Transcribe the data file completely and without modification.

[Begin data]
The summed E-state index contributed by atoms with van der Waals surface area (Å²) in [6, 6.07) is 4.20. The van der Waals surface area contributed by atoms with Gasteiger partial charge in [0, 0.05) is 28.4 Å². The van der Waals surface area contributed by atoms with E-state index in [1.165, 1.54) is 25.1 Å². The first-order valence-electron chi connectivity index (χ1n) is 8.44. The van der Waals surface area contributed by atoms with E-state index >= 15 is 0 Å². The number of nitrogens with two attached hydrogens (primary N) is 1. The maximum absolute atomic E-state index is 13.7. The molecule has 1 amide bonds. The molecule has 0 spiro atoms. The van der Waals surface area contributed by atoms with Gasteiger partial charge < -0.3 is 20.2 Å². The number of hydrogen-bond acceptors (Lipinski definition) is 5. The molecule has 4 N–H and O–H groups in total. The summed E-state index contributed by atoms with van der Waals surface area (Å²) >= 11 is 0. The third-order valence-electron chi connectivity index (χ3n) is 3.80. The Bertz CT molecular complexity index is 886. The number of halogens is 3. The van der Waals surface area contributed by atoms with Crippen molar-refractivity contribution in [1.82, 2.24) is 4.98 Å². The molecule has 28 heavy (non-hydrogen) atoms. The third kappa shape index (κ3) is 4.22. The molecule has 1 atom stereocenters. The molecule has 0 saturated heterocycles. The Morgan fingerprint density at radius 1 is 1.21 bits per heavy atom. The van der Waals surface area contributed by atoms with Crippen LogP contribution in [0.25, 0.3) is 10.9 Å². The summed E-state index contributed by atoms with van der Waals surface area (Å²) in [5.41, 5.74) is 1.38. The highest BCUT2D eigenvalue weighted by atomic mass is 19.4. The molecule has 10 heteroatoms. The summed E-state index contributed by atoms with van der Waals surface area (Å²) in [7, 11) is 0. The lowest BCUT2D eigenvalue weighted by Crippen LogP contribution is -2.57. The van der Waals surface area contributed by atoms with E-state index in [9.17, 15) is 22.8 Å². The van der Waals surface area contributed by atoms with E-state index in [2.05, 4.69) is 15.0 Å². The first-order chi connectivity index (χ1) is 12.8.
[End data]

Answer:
The summed E-state index contributed by atoms with van der Waals surface area (Å²) in [6, 6.07) is 4.20. The van der Waals surface area contributed by atoms with Gasteiger partial charge in [0, 0.05) is 28.4 Å². The van der Waals surface area contributed by atoms with E-state index in [1.165, 1.54) is 25.1 Å². The first-order valence-electron chi connectivity index (χ1n) is 8.44. The van der Waals surface area contributed by atoms with E-state index >= 15 is 0 Å². The number of nitrogens with two attached hydrogens (primary N) is 1. The maximum absolute atomic E-state index is 13.7. The molecule has 1 amide bonds. The molecule has 0 spiro atoms. The van der Waals surface area contributed by atoms with Gasteiger partial charge < -0.3 is 20.2 Å². The number of hydrogen-bond acceptors (Lipinski definition) is 5. The molecule has 4 N–H and O–H groups in total. The summed E-state index contributed by atoms with van der Waals surface area (Å²) >= 11 is 0. The third-order valence-electron chi connectivity index (χ3n) is 3.80. The Bertz CT molecular complexity index is 886. The number of halogens is 3. The van der Waals surface area contributed by atoms with Crippen molar-refractivity contribution in [1.82, 2.24) is 4.98 Å². The molecule has 28 heavy (non-hydrogen) atoms. The third kappa shape index (κ3) is 4.22. The molecule has 1 atom stereocenters. The molecule has 0 saturated heterocycles. The Morgan fingerprint density at radius 1 is 1.21 bits per heavy atom. The van der Waals surface area contributed by atoms with Crippen LogP contribution in [0.25, 0.3) is 10.9 Å². The summed E-state index contributed by atoms with van der Waals surface area (Å²) in [5.41, 5.74) is 1.38. The highest BCUT2D eigenvalue weighted by atomic mass is 19.4. The molecule has 10 heteroatoms. The summed E-state index contributed by atoms with van der Waals surface area (Å²) in [7, 11) is 0. The lowest BCUT2D eigenvalue weighted by Crippen LogP contribution is -2.57. The van der Waals surface area contributed by atoms with E-state index in [9.17, 15) is 22.8 Å². The van der Waals surface area contributed by atoms with E-state index in [2.05, 4.69) is 15.0 Å². The first-order chi connectivity index (χ1) is 12.8.